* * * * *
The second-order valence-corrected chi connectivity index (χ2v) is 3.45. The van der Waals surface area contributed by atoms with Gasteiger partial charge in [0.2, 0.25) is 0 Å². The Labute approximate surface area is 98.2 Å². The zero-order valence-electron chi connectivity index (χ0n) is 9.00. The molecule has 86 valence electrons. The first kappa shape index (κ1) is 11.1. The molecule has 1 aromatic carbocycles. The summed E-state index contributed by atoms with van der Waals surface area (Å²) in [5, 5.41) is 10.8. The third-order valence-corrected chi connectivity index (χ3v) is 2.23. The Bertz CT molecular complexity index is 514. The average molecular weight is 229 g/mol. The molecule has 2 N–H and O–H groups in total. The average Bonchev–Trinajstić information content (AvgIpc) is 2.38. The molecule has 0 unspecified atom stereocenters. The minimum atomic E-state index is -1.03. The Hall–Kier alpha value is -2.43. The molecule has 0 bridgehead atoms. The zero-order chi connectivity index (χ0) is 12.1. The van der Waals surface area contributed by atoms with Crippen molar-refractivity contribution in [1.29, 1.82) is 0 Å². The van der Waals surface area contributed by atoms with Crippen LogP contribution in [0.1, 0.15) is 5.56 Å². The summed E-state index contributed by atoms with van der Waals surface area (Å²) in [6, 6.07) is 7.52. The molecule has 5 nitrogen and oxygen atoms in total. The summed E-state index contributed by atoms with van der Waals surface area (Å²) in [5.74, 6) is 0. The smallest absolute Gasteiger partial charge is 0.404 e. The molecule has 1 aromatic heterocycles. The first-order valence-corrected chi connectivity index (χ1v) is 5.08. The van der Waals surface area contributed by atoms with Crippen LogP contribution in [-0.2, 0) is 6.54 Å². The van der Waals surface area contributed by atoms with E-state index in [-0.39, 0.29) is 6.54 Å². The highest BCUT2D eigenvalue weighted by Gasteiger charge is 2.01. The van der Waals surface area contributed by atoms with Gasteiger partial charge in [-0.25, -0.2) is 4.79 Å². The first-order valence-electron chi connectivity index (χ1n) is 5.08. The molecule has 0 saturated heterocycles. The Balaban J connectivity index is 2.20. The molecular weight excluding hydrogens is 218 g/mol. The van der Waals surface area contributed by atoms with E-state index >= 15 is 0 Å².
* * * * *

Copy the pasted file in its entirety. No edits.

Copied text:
The second-order valence-corrected chi connectivity index (χ2v) is 3.45. The van der Waals surface area contributed by atoms with Gasteiger partial charge in [0.2, 0.25) is 0 Å². The Labute approximate surface area is 98.2 Å². The zero-order valence-electron chi connectivity index (χ0n) is 9.00. The molecule has 86 valence electrons. The first kappa shape index (κ1) is 11.1. The molecule has 1 aromatic carbocycles. The summed E-state index contributed by atoms with van der Waals surface area (Å²) in [5, 5.41) is 10.8. The third-order valence-corrected chi connectivity index (χ3v) is 2.23. The Bertz CT molecular complexity index is 514. The average molecular weight is 229 g/mol. The molecule has 2 N–H and O–H groups in total. The average Bonchev–Trinajstić information content (AvgIpc) is 2.38. The molecule has 0 unspecified atom stereocenters. The minimum atomic E-state index is -1.03. The Hall–Kier alpha value is -2.43. The molecule has 0 bridgehead atoms. The zero-order chi connectivity index (χ0) is 12.1. The van der Waals surface area contributed by atoms with Crippen molar-refractivity contribution in [1.29, 1.82) is 0 Å². The van der Waals surface area contributed by atoms with Crippen LogP contribution in [0.1, 0.15) is 5.56 Å². The summed E-state index contributed by atoms with van der Waals surface area (Å²) in [6, 6.07) is 7.52. The molecule has 5 nitrogen and oxygen atoms in total. The summed E-state index contributed by atoms with van der Waals surface area (Å²) in [5.74, 6) is 0. The smallest absolute Gasteiger partial charge is 0.404 e. The molecule has 1 aromatic heterocycles. The first-order valence-corrected chi connectivity index (χ1v) is 5.08. The van der Waals surface area contributed by atoms with Crippen LogP contribution in [-0.2, 0) is 6.54 Å². The van der Waals surface area contributed by atoms with E-state index in [-0.39, 0.29) is 6.54 Å². The highest BCUT2D eigenvalue weighted by Gasteiger charge is 2.01. The van der Waals surface area contributed by atoms with Gasteiger partial charge in [-0.25, -0.2) is 4.79 Å². The first-order valence-electron chi connectivity index (χ1n) is 5.08. The molecule has 0 saturated heterocycles. The Balaban J connectivity index is 2.20. The molecular weight excluding hydrogens is 218 g/mol. The van der Waals surface area contributed by atoms with E-state index >= 15 is 0 Å².